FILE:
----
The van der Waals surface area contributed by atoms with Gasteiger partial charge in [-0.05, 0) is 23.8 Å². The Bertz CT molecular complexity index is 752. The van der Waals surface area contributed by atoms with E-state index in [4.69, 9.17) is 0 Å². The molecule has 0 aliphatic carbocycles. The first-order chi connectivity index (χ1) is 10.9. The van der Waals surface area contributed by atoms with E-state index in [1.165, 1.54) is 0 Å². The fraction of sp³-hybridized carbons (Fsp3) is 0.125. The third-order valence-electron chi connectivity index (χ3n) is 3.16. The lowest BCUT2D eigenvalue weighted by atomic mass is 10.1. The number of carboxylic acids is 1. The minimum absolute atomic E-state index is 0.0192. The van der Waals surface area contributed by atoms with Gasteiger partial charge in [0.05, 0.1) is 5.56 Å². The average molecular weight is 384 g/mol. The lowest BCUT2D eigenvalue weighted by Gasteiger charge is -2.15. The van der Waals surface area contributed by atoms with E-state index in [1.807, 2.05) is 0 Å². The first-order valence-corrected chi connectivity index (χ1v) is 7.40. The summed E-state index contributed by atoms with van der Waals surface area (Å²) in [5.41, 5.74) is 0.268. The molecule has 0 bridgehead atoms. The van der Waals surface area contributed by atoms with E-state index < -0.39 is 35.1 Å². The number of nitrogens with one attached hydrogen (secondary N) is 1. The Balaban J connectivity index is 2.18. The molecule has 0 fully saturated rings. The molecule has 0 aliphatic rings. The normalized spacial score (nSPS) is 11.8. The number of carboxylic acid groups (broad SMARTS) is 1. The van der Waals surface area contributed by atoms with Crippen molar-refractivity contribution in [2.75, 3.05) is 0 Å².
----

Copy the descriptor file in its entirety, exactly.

The van der Waals surface area contributed by atoms with Gasteiger partial charge in [-0.05, 0) is 23.8 Å². The Bertz CT molecular complexity index is 752. The van der Waals surface area contributed by atoms with E-state index in [4.69, 9.17) is 0 Å². The molecule has 0 aliphatic carbocycles. The first-order chi connectivity index (χ1) is 10.9. The van der Waals surface area contributed by atoms with E-state index in [1.165, 1.54) is 0 Å². The fraction of sp³-hybridized carbons (Fsp3) is 0.125. The third-order valence-electron chi connectivity index (χ3n) is 3.16. The lowest BCUT2D eigenvalue weighted by atomic mass is 10.1. The number of carboxylic acids is 1. The minimum absolute atomic E-state index is 0.0192. The van der Waals surface area contributed by atoms with Gasteiger partial charge in [0.05, 0.1) is 5.56 Å². The average molecular weight is 384 g/mol. The lowest BCUT2D eigenvalue weighted by Gasteiger charge is -2.15. The van der Waals surface area contributed by atoms with E-state index in [1.807, 2.05) is 0 Å². The first-order valence-corrected chi connectivity index (χ1v) is 7.40. The summed E-state index contributed by atoms with van der Waals surface area (Å²) in [5.41, 5.74) is 0.268. The molecule has 0 bridgehead atoms. The van der Waals surface area contributed by atoms with E-state index < -0.39 is 35.1 Å². The number of nitrogens with one attached hydrogen (secondary N) is 1. The Balaban J connectivity index is 2.18. The molecule has 0 fully saturated rings. The molecule has 0 aliphatic rings. The normalized spacial score (nSPS) is 11.8. The number of carboxylic acid groups (broad SMARTS) is 1. The van der Waals surface area contributed by atoms with Crippen molar-refractivity contribution in [2.75, 3.05) is 0 Å².